Moreover, there is a clear push in these areas. I could cite Hillary Chute’s book about women who do autobiographical comics, the anthology The Blacker the Ink, Carolyn Cocca’s new book on gender and the superhero, and Cinema Journal’s roundtable on diversity and comics studies to name but a few. If one is inclined to be positive of canons and canonicity in comics you can note that, because the field is still so relatively new, that there is a great deal of flux and that it is still easy to make space. Marajane Satrapi is an excellent example of this. Persepolis was one of the most taught and most studied comics within only a few years of its translation into English.
The flip side would be that we still have an awful long way to go on the diversity front, and we risk arriving at a very constricted sense of diversity that simply tries to integrate difference into the existing structures without actually stopping to reflect on how practices of exclusion have historically operated in the comics industry and within comics studies.
You talk about the concept of “world comics” as a way of developing a more encompassing understanding of the medium. How might we define a “world’s comics” approach? What kinds of works would this allow us to discuss that are excluded from current understandings of the medium? Are world comics necessary understood as the graphic novel equivalent of the international arts cinema or is there a way to create such a category that would include works from both avant garde and popular culture traditions?
One of the things that I find most frustrating about comics studies is the geographical and cultural blinkers that exist on all sides. I think that the easiest way to be an unread comics scholar is to write about foreign language works. If you write about works that haven’t been translated yet, you can really expect few people to read you. I think that one of the best recent monographs on a single cartoonists is Fabrice Leroy’s Sfar So Far, but because it is written in English and Sfar is best known in France I’m not sure that it has been widely read (even though Sfar’s comics have been reasonably well translated into English).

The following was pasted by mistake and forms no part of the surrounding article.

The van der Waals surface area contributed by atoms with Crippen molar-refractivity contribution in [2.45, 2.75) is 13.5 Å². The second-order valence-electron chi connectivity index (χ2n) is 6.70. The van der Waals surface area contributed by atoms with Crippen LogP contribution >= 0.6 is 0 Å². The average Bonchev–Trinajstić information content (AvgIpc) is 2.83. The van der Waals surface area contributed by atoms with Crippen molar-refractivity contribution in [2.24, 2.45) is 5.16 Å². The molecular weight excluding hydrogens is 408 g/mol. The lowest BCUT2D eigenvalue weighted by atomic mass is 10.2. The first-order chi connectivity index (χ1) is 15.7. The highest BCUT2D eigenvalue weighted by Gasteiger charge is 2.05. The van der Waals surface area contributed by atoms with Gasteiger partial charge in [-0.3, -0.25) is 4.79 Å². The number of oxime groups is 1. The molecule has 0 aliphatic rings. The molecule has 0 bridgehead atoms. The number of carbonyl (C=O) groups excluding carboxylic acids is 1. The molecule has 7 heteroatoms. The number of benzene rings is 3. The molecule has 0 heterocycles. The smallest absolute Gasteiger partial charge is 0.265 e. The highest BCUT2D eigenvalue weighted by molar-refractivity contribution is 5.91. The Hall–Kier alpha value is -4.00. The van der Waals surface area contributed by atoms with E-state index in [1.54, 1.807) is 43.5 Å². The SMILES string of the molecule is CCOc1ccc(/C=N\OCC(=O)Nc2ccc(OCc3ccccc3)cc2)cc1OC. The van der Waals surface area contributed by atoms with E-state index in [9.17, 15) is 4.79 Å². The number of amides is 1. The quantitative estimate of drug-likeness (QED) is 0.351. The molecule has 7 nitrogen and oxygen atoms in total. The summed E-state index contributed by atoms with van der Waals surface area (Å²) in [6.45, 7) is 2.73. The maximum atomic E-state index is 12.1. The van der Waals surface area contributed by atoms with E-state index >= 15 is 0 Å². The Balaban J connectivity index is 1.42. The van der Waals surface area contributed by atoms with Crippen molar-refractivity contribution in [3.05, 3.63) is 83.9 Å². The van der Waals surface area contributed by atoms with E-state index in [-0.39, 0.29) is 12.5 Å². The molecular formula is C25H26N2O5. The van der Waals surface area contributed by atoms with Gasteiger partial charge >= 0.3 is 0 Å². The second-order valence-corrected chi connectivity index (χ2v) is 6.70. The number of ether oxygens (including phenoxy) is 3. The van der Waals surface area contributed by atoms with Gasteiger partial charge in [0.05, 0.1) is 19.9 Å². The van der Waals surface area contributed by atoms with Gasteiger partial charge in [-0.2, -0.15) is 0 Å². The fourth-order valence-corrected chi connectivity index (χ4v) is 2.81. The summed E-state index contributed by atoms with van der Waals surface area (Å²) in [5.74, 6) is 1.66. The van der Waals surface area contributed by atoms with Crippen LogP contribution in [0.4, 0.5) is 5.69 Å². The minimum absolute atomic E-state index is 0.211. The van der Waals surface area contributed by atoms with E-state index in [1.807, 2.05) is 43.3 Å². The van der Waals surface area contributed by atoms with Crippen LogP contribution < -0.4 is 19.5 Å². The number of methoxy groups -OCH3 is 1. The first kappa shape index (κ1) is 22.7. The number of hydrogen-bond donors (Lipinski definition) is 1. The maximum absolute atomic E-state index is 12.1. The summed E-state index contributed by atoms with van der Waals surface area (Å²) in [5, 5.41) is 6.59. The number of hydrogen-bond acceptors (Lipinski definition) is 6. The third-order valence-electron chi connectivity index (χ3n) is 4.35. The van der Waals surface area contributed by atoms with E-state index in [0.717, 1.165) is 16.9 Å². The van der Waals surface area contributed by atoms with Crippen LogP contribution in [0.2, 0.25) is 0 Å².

I’m right now working on an article about two books that are unlikely to ever appear in English (one of them is by Sfar, ironically) and part of me wonders if anyone will ever read the piece. The same is true about work on certain forms of manga, and even more true about comics from the global south. We can be extremely parochial. Of course, this is a complaint that is common across the board. My colleagues in Comp Lit will make the same observation about world literature.
Today I think that comics studies lacks a strong comparative tradition, and one of the reasons for this is that I think a lot of us worry about lacking the competency to do that work. One of my favourite cartoonists is Jiro Taniguchi – I have dozens of his books in French and English that I’ve read multiple times. If you asked me to write a book simply to express my admiration for a cartoonist, I would pick him. I am somewhat reluctant to write about him in depth, however, because I am acutely aware that I lack the cultural understanding to talk about him in the context of Japanese cartooning.
A lot of the writing on Satrapi that I don’t like is the writing that misses obvious connections between her work and that of many of her French contemporaries, and I am keenly aware that that is likely the type of work that I would produce about Taniguchi. So I wind up saying nothing, and, unfortunately, for the most part nothing gets said about him.
I really don’t think that “world comics”, if we can call it that, mirrors the art house, however, because it is often some of the most popular foreign language comics that wind up translated. Manga is a great example of this, where blockbuster after blockbuster have arrived in English but far fewer indy-style comics have been translated.
That said, certain blockbusters are unknown. I think few Americans would have any idea about how unbelievably popular Zep and his character Titeuf are in French-speaking Europe. Those books have sold more than 16 million copies but have never appeared here. I mean, Titeuf has an asteroid named after him, and the character is almost completely unknown here.
The logic of translation is incredibly hit and miss in comics, and it makes comics studies tricky. When I translated Groensteen’s The System of Comics I was acutely aware that a lot of readers of my edition of that book were going to be lost by the casual way he drops in references to works that are exceptionally well-known in France and completely unknown here. When I worked later with Ann Miller on The French Comics Theory Reader we were much more attentive to footnoting those kinds of things.